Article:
LA Clippers Owner Donald Sterling Might Soon be out of a Job, Well Sort of

doc_lg

Theme:– Operation J.U.M.P. For Jobs, Justice & Unsung Dreams

The NBA playoffs are in full swing. A few teams have already advanced to the second round. There are some that found themselves in a seventh deciding game. Meanwhile, there’re other issues of interest happening off the court. Some think that LA Clippers owner Donald Sterling might soon be out of a job.

The league’s financial/advisory committee consisting of team owners has begun discussion on forcing Sterling to sell the team. The way things play out could fall under “the good, the bad and the ugly.” At the end of the day there may be some good to come out of this after the irreverent things Sterling said.

Even if he has to sell the team he’ll come out ahead. The team’s value has skyrocketed since he first bought it. The same might not be said about others in the workforce. The recent Jobs Report also had its “good, bad and ugly.” The good is the bump in new hires and the revision to the past month’s numbers.

But the report shows about 3 million who’re disengaged, discouraged or disconnected. Maybe the job market has the “donut-hole” effect. Donut holes used to get no respect and were seen of no value. Then someone had the idea of marketing Munchkins. This brought more consumer bang in the marketplace.

Opinions in the court of public opinion vary on whether Sterling should lose ownership of the team. His peers will make the final decision. Either way, Sterling will be in good shape financially. However, when more people drop-out of the workforce than are hired, maybe there’s bigger fish to fry than Sterling.

Footnote: Operation J.U.M.P. sees the workforce dealing with “the good, the bad and the ugly” that leaves some experiencing the donut-hole effect. In overcoming this condition Operation J.U.M.P. is focused on creating new value or marketing a new value proposition.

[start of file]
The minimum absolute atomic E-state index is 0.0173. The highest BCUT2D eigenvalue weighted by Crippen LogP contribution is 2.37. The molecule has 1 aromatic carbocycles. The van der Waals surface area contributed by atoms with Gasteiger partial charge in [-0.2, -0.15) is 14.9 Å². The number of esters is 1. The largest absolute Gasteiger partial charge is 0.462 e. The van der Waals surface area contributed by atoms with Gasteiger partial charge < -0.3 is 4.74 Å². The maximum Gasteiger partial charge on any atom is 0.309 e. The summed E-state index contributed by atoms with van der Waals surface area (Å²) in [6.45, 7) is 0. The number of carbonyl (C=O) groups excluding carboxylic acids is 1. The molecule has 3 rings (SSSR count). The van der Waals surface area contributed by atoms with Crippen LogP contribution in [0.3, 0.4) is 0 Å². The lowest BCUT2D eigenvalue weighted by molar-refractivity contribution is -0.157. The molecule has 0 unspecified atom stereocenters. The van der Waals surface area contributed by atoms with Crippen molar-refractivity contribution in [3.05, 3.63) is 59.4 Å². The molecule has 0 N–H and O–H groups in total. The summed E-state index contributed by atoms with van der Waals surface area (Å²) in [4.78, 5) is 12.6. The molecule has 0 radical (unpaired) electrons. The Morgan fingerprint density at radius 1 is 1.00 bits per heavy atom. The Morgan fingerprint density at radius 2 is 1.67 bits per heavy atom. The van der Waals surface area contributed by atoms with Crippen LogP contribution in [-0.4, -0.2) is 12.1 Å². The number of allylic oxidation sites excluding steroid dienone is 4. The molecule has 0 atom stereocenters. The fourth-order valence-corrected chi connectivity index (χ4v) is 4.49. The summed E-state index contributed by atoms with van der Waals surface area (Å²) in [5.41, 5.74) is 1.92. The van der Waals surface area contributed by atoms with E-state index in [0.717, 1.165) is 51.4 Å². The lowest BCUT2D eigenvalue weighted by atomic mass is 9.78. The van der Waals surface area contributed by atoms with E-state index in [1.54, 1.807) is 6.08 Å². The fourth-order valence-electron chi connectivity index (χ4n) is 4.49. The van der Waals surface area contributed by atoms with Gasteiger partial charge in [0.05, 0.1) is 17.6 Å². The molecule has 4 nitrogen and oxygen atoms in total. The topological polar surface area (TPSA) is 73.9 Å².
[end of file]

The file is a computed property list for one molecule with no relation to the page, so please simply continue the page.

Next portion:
Nancy Pelosi Raises Eyebrows with Her Statements on the Recent Jobs Report

doc_lg

Theme:– Operation J.U.M.P. For Jobs, Justice & Unsung Dreams

There’s lots of buzz in Washington these days. Some are gearing-up for the Cherry Blossoms bloom. Others are hoping that unemployment benefits return for the long-term jobless. The Senate has taken up a bill, the House, not sure. Maybe that’s why Nancy Pelosi raised eyebrows with her recent statements.

The Jobs Report made headlines but Pelosi went one-up on the news. The report shows that private sector employment has surpassed pre-recession levels. Pelosi pinned the tail on the Bush Administration past. While the private sector numbers sound like progress, the unemployment rate was unchanged.

Bloomberg and the Economic Policy Institute made some notes. EPI suggests that the private sector has a shortfall of 5 to 6 million jobs, meaning economic activity hiring has not kept pace with newly added workers to the job market. Bloomberg shows that the long-term jobless are just as good a hire as anyone.

So, there’re social gaps in what could have been. When you study some of the other facts you see almost double the national average in unemployment for one demographic and high underemployment across the board. This calls for an Affirmative Jobs Action program. This calls for Operation J.U.M.P.

You’ve heard of ACA as in the Affordable Care Act. Pelosi might say it achieved its rollout goal. Now we must shift our attention to Affirmative Jobs Action (AJA). If we approach the long-term jobless and AJA with the same gusto as ACA, we’ll make millions of people happier like those who now have healthcare.

Footnote: Operation J.U.M.P. is like an Affirmative Jobs Action program that’s focused on engaging policy makers, incentivizing business leaders and empowering 21st century workers for a comeback in the job market.

Gwyneth Paltrow’s Breakup Gives New Meaning to an Economic Paradigm Shift

doc_lg

Theme:– Operation J.U.M.P. For Jobs, Justice & Unsung Dreams

It seems in the space of one week we went from relationship hookup to relationship breakup (not with the same couple). First it was news of NBCs Savannah Guthrie tying the knot and adding that they’re expecting. But it’s Gwyneth Paltrow’s breakup that’s giving new meaning to an economic paradigm shift.

After 10 years of marriage to musician Chris Martin, Paltrow announced that they’re parting. It’s not the first time that celebrities have called it quits. But it’s the first time that a separation has been referred to publicly as a “conscious uncoupling.” Who knew that there was a more sophisticated way to say divorce?